I was just reading some analysts research - which sadly I can't share because of copyright issues - and it hit me that over the next decade every university in Australia is going to have a smaller share of the global student body than in the past decade. And that is going to impact on the University CIO Strategic Priorities for 2012 and beyond.

    The reason for this is the phenomenal growth rate of Higher Education students in countries such as China and India. Today's students from Asia are critical to the continuing financial model of many Australian universities. And in the future, even if the absolute numbers increase, the proportion that get education at a university in Australia will reduce - as hundreds of new universities are constructed in their home countries.

    imageDon't underestimate that task - the chart to the right shows the exponential historical growth in tertiary students from the UNESCO Global Education Digest for 2009. The number of tertiary students increased globally by 50% between 2000 and 2007.

    Currently Australia sits fourth in the global league table for inbound tertiary students, as it hosts approximately 7.5% of international tertiary students (just over 200,000, out of a total of 2.8m).

    As this growth in tertiary students has continued, and specifically with international students, the focus of CIOs in universities in Australia and worldwide has dramatically shifted over the last five years.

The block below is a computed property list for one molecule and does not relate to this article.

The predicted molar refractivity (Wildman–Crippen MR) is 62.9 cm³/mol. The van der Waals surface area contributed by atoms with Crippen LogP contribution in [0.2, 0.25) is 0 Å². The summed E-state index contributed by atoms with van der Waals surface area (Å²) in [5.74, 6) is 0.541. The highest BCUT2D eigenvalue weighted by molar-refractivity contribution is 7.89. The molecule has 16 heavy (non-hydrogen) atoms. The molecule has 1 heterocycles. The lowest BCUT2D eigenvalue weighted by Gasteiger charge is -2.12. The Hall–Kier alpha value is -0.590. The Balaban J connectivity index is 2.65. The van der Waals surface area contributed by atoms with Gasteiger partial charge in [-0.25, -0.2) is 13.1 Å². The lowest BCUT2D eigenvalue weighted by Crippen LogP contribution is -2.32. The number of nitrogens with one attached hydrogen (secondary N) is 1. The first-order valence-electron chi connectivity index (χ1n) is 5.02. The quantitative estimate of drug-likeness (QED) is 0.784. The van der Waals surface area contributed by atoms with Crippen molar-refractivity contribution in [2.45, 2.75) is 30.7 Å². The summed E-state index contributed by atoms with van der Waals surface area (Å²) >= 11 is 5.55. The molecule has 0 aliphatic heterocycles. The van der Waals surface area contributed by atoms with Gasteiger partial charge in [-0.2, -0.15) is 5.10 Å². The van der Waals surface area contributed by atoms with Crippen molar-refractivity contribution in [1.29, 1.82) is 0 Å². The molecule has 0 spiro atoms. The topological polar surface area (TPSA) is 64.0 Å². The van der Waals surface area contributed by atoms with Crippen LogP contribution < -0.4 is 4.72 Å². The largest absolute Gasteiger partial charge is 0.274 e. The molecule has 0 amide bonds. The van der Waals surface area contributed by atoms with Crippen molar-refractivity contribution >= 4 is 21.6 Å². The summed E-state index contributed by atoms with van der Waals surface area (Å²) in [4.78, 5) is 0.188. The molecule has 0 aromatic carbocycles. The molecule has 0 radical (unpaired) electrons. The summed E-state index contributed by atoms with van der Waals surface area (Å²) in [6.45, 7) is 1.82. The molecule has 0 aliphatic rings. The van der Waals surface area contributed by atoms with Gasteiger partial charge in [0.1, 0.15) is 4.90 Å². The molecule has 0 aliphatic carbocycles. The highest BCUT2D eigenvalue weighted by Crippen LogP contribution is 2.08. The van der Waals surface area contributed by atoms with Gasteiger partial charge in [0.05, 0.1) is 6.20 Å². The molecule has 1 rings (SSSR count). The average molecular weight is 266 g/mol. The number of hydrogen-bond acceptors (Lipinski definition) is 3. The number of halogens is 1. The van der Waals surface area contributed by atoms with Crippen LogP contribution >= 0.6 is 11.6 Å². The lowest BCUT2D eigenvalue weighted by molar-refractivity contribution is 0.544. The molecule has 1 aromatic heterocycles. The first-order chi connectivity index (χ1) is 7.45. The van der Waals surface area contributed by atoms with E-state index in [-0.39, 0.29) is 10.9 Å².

Surveys show that attracting and retaining new students and researchers has moved into their top three priorities, as has activities which increase the growth of their organisation. And core IT tasks have gone down in their strategic priority lists.

    I think that to keep up with the growth in student numbers, even more shift has got to happen. CIOs are going to be a valuable asset to helping their university deliver learning channels that don't rely on physical buildings and students sitting in lectures. I know that this is already happening, but we're only seeing the thin end of the wedge. If a university wants to keep it's share of international students in the future, then it is going to have to find ways to teach them remotely - and to deliver a fully immersive, fully supportive learning environment to do it.

    So here's my prediction of the issues that will rise up the CIO's priority lists, to create the University CIO Strategic Priorities for 2012:

    Business Priorities

    IT Priorities

    1. Student recruitment and management support

    1. Integration of processes and systems

    2. Flexible learning delivery on campus

    2. Migration to the cloud

    3. Flexible learning delivery off campus

    3. Connecting learning technologies into core systems

    4. Reducing university infrastructure costs

    4. Removing and replacing legacy systems

    IT has to become an enabler for the growth in the future, and the IT team in the university will be making the same journey that IT teams in businesses are making too - to connect what they do to the strategic value of their business. And to be able to do that, they'll need to have a good grasp of the macroeconomic issues, the strategic university priorities, and the business benefits that their IT investments deliver in that context.